By Patty Wipfler
Children love their Daddies! Your children love to hear your voice, to see you come in the door, to be next to you at the table, to play with you as long as you can possibly play! One father I know told me that his 15 month old climbed up on his and his wife's bed at 6 a.m. one morning, crawled over, peered in his face, and gently put her finger up his nostril! Your children want contact with you--all of you!
Dads get a raw deal, however. The pressure to earn a living often has a desperate thread woven through it: there's a sense that if you don't provide, dire things will happen to your family! We live in a society in which the lack of any safety net for families translates to a feeling of "life and death" for Dads around work issues. And when work must be pursued in a worrisome way, exhaustion is not far behind. Long hours, worry, heavy expectations, an ever more uncertain working environment, and the threat of poverty all make it harder to enjoy our children. It's also hard to think independently about ourselves as Dads and as men: what do we want to do with our lives, how do we really want to live, what's important to us?
Listening to each other, hearing other Dads talk about parenting and about what's important to them is a first step to climbing out of living under obligation. Just hearing how life is for other Dads can help bring a sense of perspective to our lives: the oppression of parents jams us all in similar ways. Getting a chance to say what your highest hopes are for your relationship with your children and your partner can help lift a trudging spirit. And seeing how good other Dads are, how valiantly we struggle to be our best and to care deeply, lets us go easier on ourselves.
One point that's important to clarify is that fathers are absolutely primary parents. Children want, need, and love their Daddies. Some children grow up without the benefit of a Dad, and they manage well, but you need to know that, whatever your parenting circumstance, your child wants you close!
Children often look like they favor their Moms, and that when the chips are down, it's Mom they want to stroke their forehead or kiss their hurt or listen to the tale of their hard day. But this is usually just the result of cultural circumstance: Mom is nearby more often when the chips are down, because in our culture, Dad usually spends more time at work. (In families in which the Dad stays home, the children gravitate to him in hard times, and it's the Mom who has to work to keep from living on the emotional outskirts of the family.) You don't have to remain on the emotional outskirts of your children's lives!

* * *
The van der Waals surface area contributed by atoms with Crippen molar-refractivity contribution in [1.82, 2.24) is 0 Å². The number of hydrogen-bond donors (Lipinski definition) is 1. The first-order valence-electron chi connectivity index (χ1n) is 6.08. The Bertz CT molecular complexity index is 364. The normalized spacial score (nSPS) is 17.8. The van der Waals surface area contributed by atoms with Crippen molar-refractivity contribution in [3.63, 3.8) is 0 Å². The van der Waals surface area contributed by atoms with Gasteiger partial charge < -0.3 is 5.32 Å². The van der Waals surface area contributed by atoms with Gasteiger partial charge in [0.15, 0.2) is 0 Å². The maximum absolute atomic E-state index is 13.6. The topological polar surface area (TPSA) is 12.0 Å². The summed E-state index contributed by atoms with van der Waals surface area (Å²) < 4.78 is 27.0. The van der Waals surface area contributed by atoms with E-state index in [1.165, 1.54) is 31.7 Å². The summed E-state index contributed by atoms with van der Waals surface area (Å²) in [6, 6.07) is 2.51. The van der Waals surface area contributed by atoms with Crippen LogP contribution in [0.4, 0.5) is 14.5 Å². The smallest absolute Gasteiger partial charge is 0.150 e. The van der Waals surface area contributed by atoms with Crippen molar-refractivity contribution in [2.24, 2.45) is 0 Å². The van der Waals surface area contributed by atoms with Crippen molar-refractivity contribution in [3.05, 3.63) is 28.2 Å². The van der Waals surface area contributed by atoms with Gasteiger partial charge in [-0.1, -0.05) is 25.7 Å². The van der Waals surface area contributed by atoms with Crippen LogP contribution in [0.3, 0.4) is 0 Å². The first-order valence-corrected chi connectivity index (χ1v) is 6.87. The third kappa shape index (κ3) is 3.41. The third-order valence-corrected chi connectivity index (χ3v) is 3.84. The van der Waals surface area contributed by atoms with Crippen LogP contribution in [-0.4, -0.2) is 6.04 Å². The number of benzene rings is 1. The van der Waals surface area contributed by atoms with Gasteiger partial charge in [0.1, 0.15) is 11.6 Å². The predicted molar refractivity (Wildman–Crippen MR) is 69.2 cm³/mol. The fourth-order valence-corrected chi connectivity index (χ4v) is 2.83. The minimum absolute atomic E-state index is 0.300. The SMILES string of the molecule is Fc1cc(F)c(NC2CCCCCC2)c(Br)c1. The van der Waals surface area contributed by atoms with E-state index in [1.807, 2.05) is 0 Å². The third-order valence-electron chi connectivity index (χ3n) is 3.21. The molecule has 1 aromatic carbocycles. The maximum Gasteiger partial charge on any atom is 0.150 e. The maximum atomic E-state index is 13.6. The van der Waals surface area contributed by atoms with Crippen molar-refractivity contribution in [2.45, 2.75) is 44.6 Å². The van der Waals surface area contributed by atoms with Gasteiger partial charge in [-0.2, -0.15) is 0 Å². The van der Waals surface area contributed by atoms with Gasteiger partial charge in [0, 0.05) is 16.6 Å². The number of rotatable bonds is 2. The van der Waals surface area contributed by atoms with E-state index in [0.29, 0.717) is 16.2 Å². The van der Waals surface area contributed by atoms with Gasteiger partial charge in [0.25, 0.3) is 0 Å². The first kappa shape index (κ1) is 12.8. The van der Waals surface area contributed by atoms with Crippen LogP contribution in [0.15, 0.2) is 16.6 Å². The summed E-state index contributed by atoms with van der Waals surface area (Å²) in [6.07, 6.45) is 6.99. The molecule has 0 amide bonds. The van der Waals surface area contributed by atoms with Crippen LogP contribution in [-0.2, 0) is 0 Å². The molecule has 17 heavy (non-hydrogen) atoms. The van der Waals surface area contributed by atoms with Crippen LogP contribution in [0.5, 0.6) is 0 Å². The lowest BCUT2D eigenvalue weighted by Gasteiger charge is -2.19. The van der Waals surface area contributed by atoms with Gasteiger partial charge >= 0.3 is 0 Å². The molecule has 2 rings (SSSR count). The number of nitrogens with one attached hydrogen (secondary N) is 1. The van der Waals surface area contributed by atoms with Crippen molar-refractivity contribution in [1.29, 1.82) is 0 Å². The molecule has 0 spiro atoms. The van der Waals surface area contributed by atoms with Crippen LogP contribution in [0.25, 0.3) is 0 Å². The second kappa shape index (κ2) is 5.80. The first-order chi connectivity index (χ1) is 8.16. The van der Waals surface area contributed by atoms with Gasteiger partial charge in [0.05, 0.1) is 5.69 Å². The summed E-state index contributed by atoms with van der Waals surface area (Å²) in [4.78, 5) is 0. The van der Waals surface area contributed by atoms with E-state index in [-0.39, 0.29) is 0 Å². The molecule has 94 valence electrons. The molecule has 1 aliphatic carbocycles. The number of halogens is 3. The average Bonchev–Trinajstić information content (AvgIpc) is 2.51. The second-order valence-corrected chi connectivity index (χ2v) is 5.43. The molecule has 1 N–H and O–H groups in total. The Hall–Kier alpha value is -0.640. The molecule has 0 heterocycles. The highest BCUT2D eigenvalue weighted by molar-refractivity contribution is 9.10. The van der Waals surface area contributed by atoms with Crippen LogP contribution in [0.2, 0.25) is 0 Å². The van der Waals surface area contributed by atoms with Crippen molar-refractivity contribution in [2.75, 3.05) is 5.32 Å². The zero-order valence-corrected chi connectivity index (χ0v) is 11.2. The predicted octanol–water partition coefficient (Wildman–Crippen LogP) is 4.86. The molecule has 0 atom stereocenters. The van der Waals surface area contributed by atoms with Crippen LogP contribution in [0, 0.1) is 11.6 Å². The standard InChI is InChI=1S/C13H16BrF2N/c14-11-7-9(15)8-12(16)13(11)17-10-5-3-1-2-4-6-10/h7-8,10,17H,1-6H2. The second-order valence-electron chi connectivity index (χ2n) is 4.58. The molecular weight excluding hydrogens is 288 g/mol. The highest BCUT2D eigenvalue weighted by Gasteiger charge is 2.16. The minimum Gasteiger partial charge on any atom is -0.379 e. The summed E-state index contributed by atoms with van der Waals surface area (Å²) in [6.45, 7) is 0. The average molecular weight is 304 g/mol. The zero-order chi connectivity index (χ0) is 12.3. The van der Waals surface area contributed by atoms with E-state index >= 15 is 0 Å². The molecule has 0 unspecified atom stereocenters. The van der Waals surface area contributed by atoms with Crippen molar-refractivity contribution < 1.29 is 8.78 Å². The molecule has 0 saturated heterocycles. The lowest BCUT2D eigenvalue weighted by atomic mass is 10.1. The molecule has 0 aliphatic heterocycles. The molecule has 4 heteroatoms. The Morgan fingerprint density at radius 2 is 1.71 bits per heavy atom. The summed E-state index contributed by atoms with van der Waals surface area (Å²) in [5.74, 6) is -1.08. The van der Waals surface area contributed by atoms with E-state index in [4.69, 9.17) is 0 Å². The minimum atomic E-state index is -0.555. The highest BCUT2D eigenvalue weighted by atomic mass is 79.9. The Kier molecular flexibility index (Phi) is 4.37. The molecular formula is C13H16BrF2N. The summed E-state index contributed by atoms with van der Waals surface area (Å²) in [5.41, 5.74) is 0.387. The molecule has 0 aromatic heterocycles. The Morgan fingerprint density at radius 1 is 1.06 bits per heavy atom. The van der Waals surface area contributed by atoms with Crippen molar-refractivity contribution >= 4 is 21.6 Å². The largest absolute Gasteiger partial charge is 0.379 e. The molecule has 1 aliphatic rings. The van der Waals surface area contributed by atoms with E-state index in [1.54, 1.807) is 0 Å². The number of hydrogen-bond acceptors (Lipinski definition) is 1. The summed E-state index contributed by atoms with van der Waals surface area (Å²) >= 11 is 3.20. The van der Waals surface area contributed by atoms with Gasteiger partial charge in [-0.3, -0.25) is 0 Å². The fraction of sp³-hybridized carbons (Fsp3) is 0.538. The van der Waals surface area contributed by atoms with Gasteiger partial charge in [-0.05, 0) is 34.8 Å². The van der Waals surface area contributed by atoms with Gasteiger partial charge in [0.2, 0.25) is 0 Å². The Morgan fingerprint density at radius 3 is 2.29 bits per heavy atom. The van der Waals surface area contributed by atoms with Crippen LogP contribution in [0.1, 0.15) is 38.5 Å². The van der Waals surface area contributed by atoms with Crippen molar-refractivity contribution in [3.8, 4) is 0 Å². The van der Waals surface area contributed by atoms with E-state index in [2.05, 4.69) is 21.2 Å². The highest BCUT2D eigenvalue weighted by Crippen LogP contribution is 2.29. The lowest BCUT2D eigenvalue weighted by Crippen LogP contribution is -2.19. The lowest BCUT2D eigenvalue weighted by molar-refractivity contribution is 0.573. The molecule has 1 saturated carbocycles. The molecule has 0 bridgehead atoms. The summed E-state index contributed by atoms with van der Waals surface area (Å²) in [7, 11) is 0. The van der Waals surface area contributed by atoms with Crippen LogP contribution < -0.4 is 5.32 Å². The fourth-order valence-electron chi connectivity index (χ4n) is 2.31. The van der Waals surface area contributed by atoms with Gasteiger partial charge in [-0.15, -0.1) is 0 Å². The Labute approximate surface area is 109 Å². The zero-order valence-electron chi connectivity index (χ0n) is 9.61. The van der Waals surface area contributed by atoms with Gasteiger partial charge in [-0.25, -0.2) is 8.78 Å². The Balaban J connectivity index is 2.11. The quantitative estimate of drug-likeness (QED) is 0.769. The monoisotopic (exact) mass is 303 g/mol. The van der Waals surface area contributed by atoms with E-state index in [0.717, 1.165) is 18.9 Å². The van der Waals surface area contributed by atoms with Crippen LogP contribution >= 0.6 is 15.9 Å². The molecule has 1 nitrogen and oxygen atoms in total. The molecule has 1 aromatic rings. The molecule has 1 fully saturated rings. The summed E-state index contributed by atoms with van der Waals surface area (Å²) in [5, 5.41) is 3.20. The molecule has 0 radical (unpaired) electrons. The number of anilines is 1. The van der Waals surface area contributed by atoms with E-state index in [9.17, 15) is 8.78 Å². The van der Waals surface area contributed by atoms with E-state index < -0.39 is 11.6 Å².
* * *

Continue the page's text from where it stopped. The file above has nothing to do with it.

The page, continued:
Your children love play, especially physical play. So you can get down on the floor and pillow fight, or wrestle, or be a horsy, or play hide and seek. If you are careful to always lose (maybe not by much--children love a good contest), to let them have the final victory, and if you are careful not to overwhelm them with your strength in play, they will laugh and find all kinds of ways to "get" you. The more they laugh, the closer they'll feel to you. Joy and love are built in playtimes like these.
Your children want you to listen to their feelings, not to correct them. When children have played all-out, they feel safe enough to bring up heavy emotions. This is a golden opportunity. They are falling apart over some seemingly small issue: you said that play is over now, or you said they have to put their seat belt on, or they don't like what's being served for dinner. What you need to remember, in order to build closeness with your child, is that she wants you to listen while she cries! If you can love her, touch her gently, say little, and stand by whatever limit you have set ("I'm sorry, but you do have to put on your seatbelt"), she will get the bad feelings out, and will notice that you simply loved her even while she was feeling desperate or mad or sad. It's this kind of listening that helps children feel like you are on their side forever. This kind of listening puts love in right at the most crucial time--when your child feels undone and vulnerable. All you have to do is to be kind and patient. Your child will show you more closeness and trust when she has finished her cry or her tantrum.
Your children want your life to be good. You working too hard and having no one to talk with about what matters to you keeps you remote from your child. Children often say they want the latest expensive toy or clothing, or feel like when the TV breaks, it has to be fixed right away. But saying no to some material things (and hearing your child's full cry about how life can't be lived without the latest "thing") so that you can be in your family's life more is a huge gift to your child and yourself. Go ahead and set limits that you think make sense, limits that allow your life to be good, too.
You belong in the center of your family, close and warmly loved! And we need to work together to see to it that fathers win more time, more security of mind, and more connection to other parents*, so that we can relax and enjoy the people closest to us.
* Take a look at the book, The War On Parents, by Sylvia Ann Hewlett and Cornel West. It's a good outline of parents oppression in the U.S., and what can be done about it.
Reproduced with permission © 2004 Parents Leadership Institute